Tax-Refund Theft: Associations on Alert for Falsified Returns
After Intuit disabled part of its popular TurboTax software to prevent tax-return fraud, industry groups are keeping an eye out for fraud cases. Some suggest that the fast processing time on returns might be part of the problem.
The rapid turnaround on tax refunds has been a huge shot in the arm for both consumers and tax-preparation firms. But the increased ease of filling out your tax forms has a painful side effect: greater risk of tax-return fraud.
Earlier this month, Intuit had to temporarily disable electronic filing of state returns with its popular TurboTax software after customers reported that their returns had been fraudulently submitted through the product.
The Wall Street Journal, which first reported the problem, noted that as many as 19 states were affected by the bogus returns. Intuit turned its system back on in about 24 hours after boosting security, but some association officials say there may be only so much software companies and others can do to prevent tax fraud.
Cindy Hockenberry, manager of research at the National Association of Tax Professionals, says that inherent insecurities in the Social Security system are at least partly to blame.
“The people who are in the business of perpetrating this kind of fraud collect Social Security numbers all over the place,” Hockenberry told the Milwaukee Journal Sentinel. “Until they figure out a way to make Social Security numbers ironclad, airtight, and inaccessible by anybody, we’re going to see this kind of thing.”
In recent years, federal officials have warned about the risk of tax-filing fraud. The U.S. Treasury Department’s Financial Crimes Enforcement Network (FinCEN) issued an alert in 2013 that victims of identity theft were in particular danger of being defrauded of their tax refunds.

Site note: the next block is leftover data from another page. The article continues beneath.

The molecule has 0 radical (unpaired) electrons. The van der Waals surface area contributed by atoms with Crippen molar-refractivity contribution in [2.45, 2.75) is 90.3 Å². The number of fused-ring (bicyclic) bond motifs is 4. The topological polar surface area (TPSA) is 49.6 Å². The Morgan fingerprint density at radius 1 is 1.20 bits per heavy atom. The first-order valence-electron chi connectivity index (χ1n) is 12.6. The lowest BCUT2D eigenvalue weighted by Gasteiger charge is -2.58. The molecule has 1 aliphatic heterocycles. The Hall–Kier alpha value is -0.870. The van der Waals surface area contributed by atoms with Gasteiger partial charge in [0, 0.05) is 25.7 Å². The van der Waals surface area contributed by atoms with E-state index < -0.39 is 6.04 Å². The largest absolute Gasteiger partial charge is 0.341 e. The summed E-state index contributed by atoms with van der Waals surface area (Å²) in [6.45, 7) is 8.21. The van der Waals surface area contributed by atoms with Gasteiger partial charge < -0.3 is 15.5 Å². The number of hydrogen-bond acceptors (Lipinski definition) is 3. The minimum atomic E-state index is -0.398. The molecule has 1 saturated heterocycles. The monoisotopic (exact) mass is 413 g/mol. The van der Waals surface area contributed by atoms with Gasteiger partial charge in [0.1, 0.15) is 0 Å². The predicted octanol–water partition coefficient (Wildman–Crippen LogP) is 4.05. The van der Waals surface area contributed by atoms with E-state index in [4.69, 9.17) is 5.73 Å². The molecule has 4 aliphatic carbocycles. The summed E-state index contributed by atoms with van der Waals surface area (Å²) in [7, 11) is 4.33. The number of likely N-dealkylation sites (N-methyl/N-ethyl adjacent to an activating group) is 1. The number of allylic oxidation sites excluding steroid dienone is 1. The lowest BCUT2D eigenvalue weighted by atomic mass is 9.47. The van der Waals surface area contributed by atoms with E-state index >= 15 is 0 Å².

“Identity theft can be a precursor to tax refund fraud because individual income tax returns filed in the United States are tracked and processed by Taxpayer Identification Numbers (TIN) and the individual taxpayer names associated with these numbers,” FinCEN warned.
In a recent letter to Internal Revenue Service Commissioner John Koskinen, Intuit President and CEO Brad Smith implied that identity theft was behind the falsified returns submitted through TurboTax.
“To be clear, we do not believe these identity thefts that enabled tax thieves were the result of an Intuit breach,“ Smith wrote. “Rather, we believe these identities were stolen elsewhere in well-documented breaches of various kinds, and then used to try to penetrate the American tax system.”
Tackling the Issue
The Federation of Tax Administrators, a trade group for state and local tax-collecting bodies, has been working closely with Intuit to try to figure out the cause of the problem. Earlier this month, FTA Director Gale Garriott told USA Today that its members are working together to spot potential patterns in the fraudulent returns.
“States are taking this seriously and want to make sure legitimate taxpayers can file,” Garriott said.
Even so, FTA Deputy Director Verenda Smith suggested that there may be a systemic problem at play—one that’s putting states in a difficult position.
“America is addicted to fast refunds, and that addiction is sucking good money out of the budgets,“ Smith told the Wall Street Journal in response to the letter from Intuit’s Brad Smith. “What we need from politicians is permission to process a return for a month or two before sending out a refund.”